Publish a Monster Manual 1 Redux
I love where WotC has taken the Monster Manual 2 and hearing about the new format for monsters in the Monster Manual 3 from the D&D podcast has sure awakened my interest. That said, it bothers me to no end that the monsters in the first Monster Manual now feel so dated. In particular, I end up having to redo the math for an elite, solo, or minion I want to use in the book by changing defenses, changing hit points, changing damage output, and in the case of solos, coming up with some wild “bloodied” ability if they don’t have it. I’ve ended up re-skinning MM2 monsters more often than using monsters out of the MM1.
There are so many great iconic monsters in the MM1 that it’s a shame to watch them gather dust. In 2011 I’d like to see WotC publish a new updated version of the Monster Manual 1 using the mechanical changes from MM2 and, assuming we like it, the new formatting from the MM3. At the very least, I’d like to see a dungeon article that rebuilds the chromatic dragons using the new mechanics. Better, though, is an entirely updated book.
Flavor Text Everywhere
One trend I would love to see WotC develop is a concept of “flavor text everywhere”. Ideally, any paragraph of fluff text in any of the D&D books should be written so, as a DM, I can read it aloud to my players without having to re-write it. Books like Manual of the Planes and The Plane Below would be a lot more useful to me if I could whip it out and read aloud a description of the City of Brass without Forest Gumping my way through it ad-hoc or having to sit down and write my own prose.
I don’t think it would work everywhere. There has to be SOME DM-focused descriptions that help us tie everything together, but there should be a lot more flavor text throughout any sourcebook that goes into descriptions I’m going to end up having to read aloud.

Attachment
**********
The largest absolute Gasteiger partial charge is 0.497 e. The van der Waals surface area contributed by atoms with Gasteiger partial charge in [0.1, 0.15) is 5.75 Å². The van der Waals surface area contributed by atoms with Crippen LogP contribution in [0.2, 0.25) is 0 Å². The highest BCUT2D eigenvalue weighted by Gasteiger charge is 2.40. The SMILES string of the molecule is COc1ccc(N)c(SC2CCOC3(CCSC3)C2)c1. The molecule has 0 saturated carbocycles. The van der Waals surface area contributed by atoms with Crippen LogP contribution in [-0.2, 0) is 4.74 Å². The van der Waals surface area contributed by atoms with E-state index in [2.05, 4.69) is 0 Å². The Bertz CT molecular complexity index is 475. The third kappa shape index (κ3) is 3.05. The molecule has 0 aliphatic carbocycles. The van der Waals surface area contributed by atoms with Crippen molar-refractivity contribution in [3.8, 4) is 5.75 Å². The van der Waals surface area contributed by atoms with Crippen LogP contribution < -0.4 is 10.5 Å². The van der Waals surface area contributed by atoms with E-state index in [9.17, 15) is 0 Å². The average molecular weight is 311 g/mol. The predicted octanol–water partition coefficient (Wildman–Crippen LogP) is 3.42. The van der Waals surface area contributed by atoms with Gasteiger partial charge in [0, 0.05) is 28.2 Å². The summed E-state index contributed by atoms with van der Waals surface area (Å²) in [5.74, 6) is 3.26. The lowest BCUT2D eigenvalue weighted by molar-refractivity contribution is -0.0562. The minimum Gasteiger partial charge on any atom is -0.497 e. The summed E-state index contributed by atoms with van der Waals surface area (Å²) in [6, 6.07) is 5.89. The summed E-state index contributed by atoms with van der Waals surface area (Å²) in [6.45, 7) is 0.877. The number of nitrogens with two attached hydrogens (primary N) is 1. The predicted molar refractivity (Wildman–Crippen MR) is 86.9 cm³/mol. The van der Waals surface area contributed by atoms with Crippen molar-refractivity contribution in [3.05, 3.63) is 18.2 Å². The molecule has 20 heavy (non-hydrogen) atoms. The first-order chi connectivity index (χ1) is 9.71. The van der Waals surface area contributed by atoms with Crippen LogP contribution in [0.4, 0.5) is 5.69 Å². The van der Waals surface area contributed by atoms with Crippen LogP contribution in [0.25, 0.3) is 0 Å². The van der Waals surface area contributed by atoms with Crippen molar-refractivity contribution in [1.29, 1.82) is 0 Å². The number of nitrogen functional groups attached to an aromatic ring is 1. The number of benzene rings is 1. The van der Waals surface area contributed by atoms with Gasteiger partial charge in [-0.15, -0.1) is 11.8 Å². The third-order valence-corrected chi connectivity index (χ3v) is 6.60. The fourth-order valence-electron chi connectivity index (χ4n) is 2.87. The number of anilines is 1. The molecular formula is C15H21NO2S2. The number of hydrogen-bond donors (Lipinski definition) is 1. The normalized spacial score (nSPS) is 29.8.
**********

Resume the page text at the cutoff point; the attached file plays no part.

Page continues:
Make Web Products More Webby
Dave the Game wrote a wonderful article called Changing the Way We Think About Published Adventures. While I don’t share the same point of view across the board, he has one really excellent idea I’d like to see WotC tackle in 2011. Right now it makes very little sense to have a web-based publishing platform like DDI that essentially pumps out .pdf documents I’m going to end up having to print anyway. Instead, I think it would be far more useful if WotC developed a wiki-like spiderweb of mini-adventures and encounters similar to Monte Cook’s Dungeon-a-Day. While any content from this wiki-like campaign should be printable, it might work very well right off of a laptop instead, saving me hundreds of dollars in ink printing those full-color pages. As it stands now, DDI simply passes the cost of printing over to me. Why not instead give me a product that uses the web the way it was designed?
I don’t know that WotC will follow any of this advice and, as I stated earlier, I’m not thinking about it from their business side at all. I have no idea if it would be popular or start some sort of silly RPG revolt or something like that. I only know the sorts of things I really want in new products from WotC. As fans of D&D that’s really the best direction we can head – play the game we love and tell them what we love and hate about it. That’s probably the best way to impact the game we love so much.